Oncologists in the US are more likely to deny or restrict access to pharma sales reps than any other group of healthcare professionals, according to a new report, despite an increase in the number of cancer drugs reaching the market.
Consultants ZS Associates found that about 61 per cent of oncologists placed “moderate-to-severe restrictions” on visits from sales reps, compared to 47 per cent of cardiologists and 38 per cent of primary care physicians.
Overall, 65 per cent of all prescribers were measured as "accessible'' compared to just 39 per cent of oncologists, according to a survey published in ZS' spring 2012 AccessMonitor.
Reasons given for such limited access included regulatory constraints, increased numbers of patients and time constraints, with most practices now requiring reps to schedule appointments in advance and providing only two or three potential openings per week.
“Physicians are also able to access scientific data in real time through other channels,” noted Ganesh Vedarajan, principal and leader of the oncology and specialty therapeutics practice at ZS Associates.
The trend follows a 2011 survey sponsored by the Pharmaceutical Research and Manufacturers of America (PhRMA) that found nearly eight out of 10 physicians view pharma companies and their sales reps as useful sources of information on prescription medicines.
ZS' survey is especially concerning news for pharma companies, given the continued importance of the cancer drug market, with oncology drugs accounting for 10 per cent of global pharma sales in 2011 and some 1,000 potential oncology medicines in the pipeline — almost twice the number in any other therapy area.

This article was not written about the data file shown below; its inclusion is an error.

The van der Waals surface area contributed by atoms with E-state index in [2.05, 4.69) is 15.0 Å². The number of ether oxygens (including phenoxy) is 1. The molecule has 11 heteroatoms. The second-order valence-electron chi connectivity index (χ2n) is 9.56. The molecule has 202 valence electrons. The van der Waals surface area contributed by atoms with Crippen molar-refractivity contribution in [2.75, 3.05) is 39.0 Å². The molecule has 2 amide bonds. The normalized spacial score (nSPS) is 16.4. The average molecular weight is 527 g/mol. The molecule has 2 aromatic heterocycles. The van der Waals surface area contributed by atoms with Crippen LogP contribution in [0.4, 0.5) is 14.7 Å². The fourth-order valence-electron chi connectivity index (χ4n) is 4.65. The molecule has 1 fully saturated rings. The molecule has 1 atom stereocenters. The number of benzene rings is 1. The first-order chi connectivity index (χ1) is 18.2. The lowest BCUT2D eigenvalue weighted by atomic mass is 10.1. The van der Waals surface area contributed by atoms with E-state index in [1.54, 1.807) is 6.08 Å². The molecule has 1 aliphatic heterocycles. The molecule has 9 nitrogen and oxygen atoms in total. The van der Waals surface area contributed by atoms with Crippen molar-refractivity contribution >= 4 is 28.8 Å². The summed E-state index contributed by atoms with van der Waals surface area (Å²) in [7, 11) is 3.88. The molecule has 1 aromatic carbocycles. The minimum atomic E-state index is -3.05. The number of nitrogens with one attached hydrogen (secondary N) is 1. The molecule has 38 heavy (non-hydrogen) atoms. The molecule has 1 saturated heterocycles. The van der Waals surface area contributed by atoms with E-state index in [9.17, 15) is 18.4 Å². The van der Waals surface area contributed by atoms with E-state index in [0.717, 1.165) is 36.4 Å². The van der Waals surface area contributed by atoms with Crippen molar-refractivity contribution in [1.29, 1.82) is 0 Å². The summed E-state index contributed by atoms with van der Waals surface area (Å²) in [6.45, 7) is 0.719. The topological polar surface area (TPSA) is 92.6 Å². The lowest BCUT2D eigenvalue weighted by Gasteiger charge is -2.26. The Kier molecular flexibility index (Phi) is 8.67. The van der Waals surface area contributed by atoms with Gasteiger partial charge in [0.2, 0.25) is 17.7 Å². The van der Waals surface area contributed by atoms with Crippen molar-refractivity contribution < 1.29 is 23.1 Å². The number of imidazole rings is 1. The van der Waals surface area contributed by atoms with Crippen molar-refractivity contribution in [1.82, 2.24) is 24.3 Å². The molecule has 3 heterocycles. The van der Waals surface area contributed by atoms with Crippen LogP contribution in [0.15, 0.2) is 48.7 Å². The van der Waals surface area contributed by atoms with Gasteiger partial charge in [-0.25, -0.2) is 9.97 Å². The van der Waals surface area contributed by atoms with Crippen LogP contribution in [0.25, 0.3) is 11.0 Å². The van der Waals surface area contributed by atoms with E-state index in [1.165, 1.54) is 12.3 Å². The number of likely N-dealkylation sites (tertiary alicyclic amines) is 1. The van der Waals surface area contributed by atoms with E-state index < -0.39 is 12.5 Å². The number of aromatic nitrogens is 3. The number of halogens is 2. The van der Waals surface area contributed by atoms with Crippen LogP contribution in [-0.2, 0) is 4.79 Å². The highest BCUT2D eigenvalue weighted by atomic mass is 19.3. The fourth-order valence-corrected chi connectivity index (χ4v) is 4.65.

The report, which used sales-call reports from more than 200 different US pharma sales teams to examine how often 350,000 physicians and other prescribers meet with reps who visit them, also determined that 79 per cent of oncologists saw even the most successful reps only up to 12 times each year.
It's an issue that pharma companies need to address, said Jon Roffman, associate principal and leader of the oncology practice's field force strategy work at ZS.
“It's hard to be effective with so little interaction,” he said. “To meet this challenge, pharmacos must rethink their approach to engaging with this physician group.”
Changes suggested in the report include moving on from sending multiple sales reps to discuss the same product, and focusing instead on 'customer experience' by incorporating better understanding of a physician's needs and a more personal touch.
Sales model strategies must also evolve to consider those institutions that do not allow any sales reps at all, with an increase in the number of physician practices acquired by larger bodies, ZS said.